Buddy Melvin’s Treehouse
17 years, 16 rooms, 12,000 square feet “for the fellas to hang out.”By Michael E.C. Gery
In 1997, Willie "Buddy" Melvin wanted to build a treehouse on family land outside of Roseboro. "Only, I didn't want a little boy's treehouse." He was 42 years old. With recycled lumber he built a room that wrapped around the base of a water oak. His friends came by to admire it, so he added to it. "Tearing down old houses and tobacco barns, cleaning up the wood, hauling it back here." He expanded it every year "except '02."
By 2014, Buddy Melvin's Treehouse had 16 rooms covering about 12,000 square feet. "Two bathrooms, four bars, two bedrooms, a dance floor, a kitchen. I had a four-hole putt-putt in here at one time." Inside the VIP Bar and Lounge on the second floor you'll see polished wood surfaces, sofas, TVs, twinkling lights, music, easy chairs, a mural, sculptures. From a balcony seat perch "like the Apollo," you look down onto a large dance floor that can accommodate a band or a DJ. You can wander up to the Pool Room to play a round, walls adorned with art and posters (many showing off Livingstone College, Willie's school). You can kick back on the open-air deck. "It's a place for the fellas to hang out."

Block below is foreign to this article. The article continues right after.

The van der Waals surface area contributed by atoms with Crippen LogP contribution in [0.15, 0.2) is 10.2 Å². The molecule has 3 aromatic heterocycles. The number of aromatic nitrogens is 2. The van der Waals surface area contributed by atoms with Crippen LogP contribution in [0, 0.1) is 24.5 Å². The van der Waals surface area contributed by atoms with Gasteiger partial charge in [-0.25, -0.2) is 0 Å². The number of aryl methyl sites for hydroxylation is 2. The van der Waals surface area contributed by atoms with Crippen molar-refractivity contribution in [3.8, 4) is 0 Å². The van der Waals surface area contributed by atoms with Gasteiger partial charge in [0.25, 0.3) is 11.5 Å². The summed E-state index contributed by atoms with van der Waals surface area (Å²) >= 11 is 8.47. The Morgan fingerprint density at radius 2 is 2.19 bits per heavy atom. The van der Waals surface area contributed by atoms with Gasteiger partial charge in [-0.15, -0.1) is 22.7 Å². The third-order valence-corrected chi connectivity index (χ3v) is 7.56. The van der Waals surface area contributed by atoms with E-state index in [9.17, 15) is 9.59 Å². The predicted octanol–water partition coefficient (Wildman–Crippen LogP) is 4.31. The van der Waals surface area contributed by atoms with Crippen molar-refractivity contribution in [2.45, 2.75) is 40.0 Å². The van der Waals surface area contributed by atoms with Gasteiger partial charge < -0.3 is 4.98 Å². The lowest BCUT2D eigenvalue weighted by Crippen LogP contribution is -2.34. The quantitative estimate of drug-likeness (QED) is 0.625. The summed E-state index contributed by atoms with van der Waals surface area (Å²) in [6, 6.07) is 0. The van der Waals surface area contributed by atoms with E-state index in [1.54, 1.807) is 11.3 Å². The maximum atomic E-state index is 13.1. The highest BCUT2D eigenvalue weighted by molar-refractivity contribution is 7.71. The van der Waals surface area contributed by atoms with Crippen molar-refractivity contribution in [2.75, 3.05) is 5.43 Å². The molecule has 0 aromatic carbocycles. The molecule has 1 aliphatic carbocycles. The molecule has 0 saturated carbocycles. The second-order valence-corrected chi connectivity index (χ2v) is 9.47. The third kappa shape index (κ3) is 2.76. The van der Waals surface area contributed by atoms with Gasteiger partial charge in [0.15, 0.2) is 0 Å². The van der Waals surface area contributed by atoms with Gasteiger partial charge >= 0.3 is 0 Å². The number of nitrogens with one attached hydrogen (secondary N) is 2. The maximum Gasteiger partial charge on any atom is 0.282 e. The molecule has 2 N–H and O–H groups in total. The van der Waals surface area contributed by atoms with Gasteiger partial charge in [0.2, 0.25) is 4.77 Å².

Or for a birthday party, wedding reception, a family reunion. Plenty of parking out back. Roast a hog, put on a spread, and take your plate up to the wide, elevated screened-in porch that has tables and chairs looking out windows to the lawn.
Over the years, friends and visitors have donated decorations, art, mirrors, furnishings. They've also signed the walls. "The names highlighted are the ones who passed." Pictures show many good times, as well as his mama (in a place of honor), his daddy (a schoolteacher), his granddaddy, and his great-granddaddy (a slave).
Managing and cleaning the Treehouse is almost a full-time job. Willie Melvin's other job is as the in-school suspension facilitator at Roseboro Elementary School. Will he add on to the Treehouse? At 60, Willie says, "I'm done."
See Buddy Nelson’s house on WRAL-TV’s “Tar Heel Traveler.”